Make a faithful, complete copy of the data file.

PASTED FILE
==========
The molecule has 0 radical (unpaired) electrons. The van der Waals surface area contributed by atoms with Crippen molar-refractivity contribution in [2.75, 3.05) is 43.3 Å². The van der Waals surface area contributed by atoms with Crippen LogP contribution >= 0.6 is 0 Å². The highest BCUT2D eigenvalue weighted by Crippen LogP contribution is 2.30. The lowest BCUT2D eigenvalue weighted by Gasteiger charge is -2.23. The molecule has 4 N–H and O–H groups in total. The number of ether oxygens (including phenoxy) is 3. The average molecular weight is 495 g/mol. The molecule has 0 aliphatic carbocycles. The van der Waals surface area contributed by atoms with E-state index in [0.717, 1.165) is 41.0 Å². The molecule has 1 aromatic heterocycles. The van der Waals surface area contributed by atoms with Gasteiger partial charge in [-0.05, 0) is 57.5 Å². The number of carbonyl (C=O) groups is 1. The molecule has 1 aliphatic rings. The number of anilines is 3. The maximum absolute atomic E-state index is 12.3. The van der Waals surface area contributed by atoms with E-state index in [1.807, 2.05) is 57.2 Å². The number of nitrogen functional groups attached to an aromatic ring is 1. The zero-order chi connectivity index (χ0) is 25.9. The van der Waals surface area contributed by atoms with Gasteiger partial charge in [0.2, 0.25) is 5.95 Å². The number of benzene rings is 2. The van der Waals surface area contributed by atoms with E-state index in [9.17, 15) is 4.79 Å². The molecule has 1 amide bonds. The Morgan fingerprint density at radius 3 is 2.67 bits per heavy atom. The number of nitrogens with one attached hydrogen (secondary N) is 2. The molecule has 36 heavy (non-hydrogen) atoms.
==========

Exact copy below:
The molecule has 0 radical (unpaired) electrons. The van der Waals surface area contributed by atoms with Crippen molar-refractivity contribution in [2.75, 3.05) is 43.3 Å². The van der Waals surface area contributed by atoms with Crippen LogP contribution >= 0.6 is 0 Å². The highest BCUT2D eigenvalue weighted by Crippen LogP contribution is 2.30. The lowest BCUT2D eigenvalue weighted by Gasteiger charge is -2.23. The molecule has 4 N–H and O–H groups in total. The number of ether oxygens (including phenoxy) is 3. The average molecular weight is 495 g/mol. The molecule has 0 aliphatic carbocycles. The van der Waals surface area contributed by atoms with E-state index in [0.717, 1.165) is 41.0 Å². The molecule has 1 aromatic heterocycles. The van der Waals surface area contributed by atoms with Gasteiger partial charge in [-0.05, 0) is 57.5 Å². The number of carbonyl (C=O) groups is 1. The molecule has 1 aliphatic rings. The number of anilines is 3. The maximum absolute atomic E-state index is 12.3. The van der Waals surface area contributed by atoms with E-state index in [1.807, 2.05) is 57.2 Å². The number of nitrogen functional groups attached to an aromatic ring is 1. The zero-order chi connectivity index (χ0) is 25.9. The van der Waals surface area contributed by atoms with Gasteiger partial charge in [0.2, 0.25) is 5.95 Å². The number of benzene rings is 2. The van der Waals surface area contributed by atoms with E-state index in [9.17, 15) is 4.79 Å². The molecule has 1 amide bonds. The Morgan fingerprint density at radius 3 is 2.67 bits per heavy atom. The number of nitrogens with one attached hydrogen (secondary N) is 2. The molecule has 36 heavy (non-hydrogen) atoms.